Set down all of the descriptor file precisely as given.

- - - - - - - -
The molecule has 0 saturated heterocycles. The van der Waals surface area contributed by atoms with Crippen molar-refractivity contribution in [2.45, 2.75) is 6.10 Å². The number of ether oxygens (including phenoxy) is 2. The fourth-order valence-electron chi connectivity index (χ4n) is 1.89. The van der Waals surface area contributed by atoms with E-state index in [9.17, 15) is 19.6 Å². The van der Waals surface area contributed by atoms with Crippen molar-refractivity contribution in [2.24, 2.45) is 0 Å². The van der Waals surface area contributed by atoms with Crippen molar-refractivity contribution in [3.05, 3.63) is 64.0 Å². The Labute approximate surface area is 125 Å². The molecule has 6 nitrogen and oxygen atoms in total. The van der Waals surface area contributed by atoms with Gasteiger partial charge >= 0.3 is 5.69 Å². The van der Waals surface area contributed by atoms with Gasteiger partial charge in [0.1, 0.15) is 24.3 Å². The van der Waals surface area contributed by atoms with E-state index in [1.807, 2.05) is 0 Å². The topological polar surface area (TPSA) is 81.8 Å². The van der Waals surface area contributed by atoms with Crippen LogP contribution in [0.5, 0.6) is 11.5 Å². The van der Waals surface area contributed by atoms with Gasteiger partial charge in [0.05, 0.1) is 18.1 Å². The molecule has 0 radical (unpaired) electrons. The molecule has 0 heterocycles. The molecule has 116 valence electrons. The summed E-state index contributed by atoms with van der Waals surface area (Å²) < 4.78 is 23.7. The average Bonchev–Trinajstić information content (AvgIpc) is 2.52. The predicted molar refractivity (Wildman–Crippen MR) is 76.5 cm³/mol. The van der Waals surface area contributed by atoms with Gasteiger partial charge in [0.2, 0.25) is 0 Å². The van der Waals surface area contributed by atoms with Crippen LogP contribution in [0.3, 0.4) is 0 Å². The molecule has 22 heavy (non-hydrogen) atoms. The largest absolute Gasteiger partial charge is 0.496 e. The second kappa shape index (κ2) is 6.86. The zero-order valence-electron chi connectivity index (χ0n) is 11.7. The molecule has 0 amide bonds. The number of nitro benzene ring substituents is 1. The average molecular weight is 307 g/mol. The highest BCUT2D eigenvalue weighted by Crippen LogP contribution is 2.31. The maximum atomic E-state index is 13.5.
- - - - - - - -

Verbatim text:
The molecule has 0 saturated heterocycles. The van der Waals surface area contributed by atoms with Crippen molar-refractivity contribution in [2.45, 2.75) is 6.10 Å². The number of ether oxygens (including phenoxy) is 2. The fourth-order valence-electron chi connectivity index (χ4n) is 1.89. The van der Waals surface area contributed by atoms with E-state index in [9.17, 15) is 19.6 Å². The van der Waals surface area contributed by atoms with Crippen molar-refractivity contribution in [2.24, 2.45) is 0 Å². The van der Waals surface area contributed by atoms with Crippen molar-refractivity contribution in [3.05, 3.63) is 64.0 Å². The Labute approximate surface area is 125 Å². The molecule has 6 nitrogen and oxygen atoms in total. The van der Waals surface area contributed by atoms with Gasteiger partial charge >= 0.3 is 5.69 Å². The van der Waals surface area contributed by atoms with Gasteiger partial charge in [0.1, 0.15) is 24.3 Å². The van der Waals surface area contributed by atoms with E-state index in [1.807, 2.05) is 0 Å². The topological polar surface area (TPSA) is 81.8 Å². The van der Waals surface area contributed by atoms with Crippen LogP contribution in [0.5, 0.6) is 11.5 Å². The van der Waals surface area contributed by atoms with Gasteiger partial charge in [0.05, 0.1) is 18.1 Å². The molecule has 0 radical (unpaired) electrons. The molecule has 0 heterocycles. The molecule has 116 valence electrons. The summed E-state index contributed by atoms with van der Waals surface area (Å²) < 4.78 is 23.7. The average Bonchev–Trinajstić information content (AvgIpc) is 2.52. The predicted molar refractivity (Wildman–Crippen MR) is 76.5 cm³/mol. The van der Waals surface area contributed by atoms with Gasteiger partial charge in [0.2, 0.25) is 0 Å². The van der Waals surface area contributed by atoms with Crippen LogP contribution in [0.3, 0.4) is 0 Å². The molecule has 22 heavy (non-hydrogen) atoms. The largest absolute Gasteiger partial charge is 0.496 e. The second kappa shape index (κ2) is 6.86. The zero-order valence-electron chi connectivity index (χ0n) is 11.7. The molecule has 0 amide bonds. The number of nitro benzene ring substituents is 1. The average molecular weight is 307 g/mol. The highest BCUT2D eigenvalue weighted by Crippen LogP contribution is 2.31. The maximum atomic E-state index is 13.5.